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Index to Chiropractic Literature
Index to Chiropractic Literature
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ID 22463
  Title Influence of cervical spine position, turning time, and cervical segment on cadaver intradiscal pressure during cervical spinal manipulative therapy
URL http://www.ncbi.nlm.nih.gov/pubmed/22921320
Journal J Manipulative Physiol Ther. 2012 Jul-Aug;35(6):428-436
Author(s)
Subject(s)
Peer Review Yes
Publication Type Article
Abstract/Notes

Objective: The purpose of this study was to determine influences of cervical spine positions, turning times, and cervical segments on cadaver intradiscal pressure (IDP) during cervical spinal manipulative therapy (SMT).

Methods: We simulated cervical SMT with stretching and rotation on 7 fresh adult cadaver specimens in the material test system machine. The changes in IDP for cervical intervertebral disks (C3/4, C4/5, and C5/6) during 4 different stages of cervical SMT (physiologic state, end of the traction stage, turning stage, and finish time) were monitored. Five different cervical positions (extension 20°, extension 10°, neutral position, flexion 10°, flexion 20°) and 3 different turning times (0.06, 0.11, 0.16 second) of IDP were monitored, using micropressure sensors.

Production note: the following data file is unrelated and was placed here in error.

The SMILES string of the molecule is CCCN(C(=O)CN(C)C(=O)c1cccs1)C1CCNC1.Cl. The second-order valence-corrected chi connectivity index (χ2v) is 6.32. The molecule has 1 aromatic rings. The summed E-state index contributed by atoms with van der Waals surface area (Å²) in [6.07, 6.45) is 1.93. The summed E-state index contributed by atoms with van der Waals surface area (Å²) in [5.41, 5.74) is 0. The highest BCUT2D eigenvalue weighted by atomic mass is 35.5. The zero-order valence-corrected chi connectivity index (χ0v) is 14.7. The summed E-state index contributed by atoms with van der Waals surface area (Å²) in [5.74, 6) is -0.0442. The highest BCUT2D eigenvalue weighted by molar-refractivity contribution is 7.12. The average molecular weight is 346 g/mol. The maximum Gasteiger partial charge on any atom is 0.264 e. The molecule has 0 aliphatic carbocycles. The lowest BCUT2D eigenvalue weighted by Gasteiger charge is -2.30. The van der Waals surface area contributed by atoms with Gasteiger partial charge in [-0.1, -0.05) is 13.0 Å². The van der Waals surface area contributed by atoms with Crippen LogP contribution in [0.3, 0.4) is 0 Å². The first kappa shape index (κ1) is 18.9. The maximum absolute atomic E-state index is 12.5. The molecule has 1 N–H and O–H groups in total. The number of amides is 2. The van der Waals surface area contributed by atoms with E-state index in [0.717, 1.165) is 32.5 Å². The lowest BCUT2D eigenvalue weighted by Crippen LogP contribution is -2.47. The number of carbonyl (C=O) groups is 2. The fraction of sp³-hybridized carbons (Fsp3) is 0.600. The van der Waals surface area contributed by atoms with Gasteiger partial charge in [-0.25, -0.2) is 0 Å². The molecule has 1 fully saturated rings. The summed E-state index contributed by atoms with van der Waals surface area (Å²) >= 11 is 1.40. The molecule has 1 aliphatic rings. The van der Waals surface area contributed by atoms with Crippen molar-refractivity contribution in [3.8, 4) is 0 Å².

Results: The variable tendency of cervical IDP presents a “V”–shaped curve during SMT. The 4 stages of SMT had significantly different IDP (F = 5498.956; P < .001). There were also significant differences in IDP between 5 cervical positions ([F = 1371.216; P < .001], [flexion 20° > flexion 10° > neutral position > extension 10° > extension 20°]), 3 turning times ([F = 419.530; P < .001], [0.06 > 0.11 > 0.16 seconds]), and 3 cervical segments ([F = 84.282; P < .001], [C3/4 < C4/5 < C5/6]). Intradiscal pressure was lowest at 20° extension combined with a turning time of 0.16 second.

Conclusion: Different cervical positions, turning times, and cervical segments largely influence IDP during the process of SMT. Further research using human subjects should determine if these findings contribute to greater patient comfort, safety, and clinical efficacy with SMT.

This abstract is reproduced with the permission of the publisher; full text by subscription. Click on the above link and select a publisher from PubMed's LinkOut feature.


 

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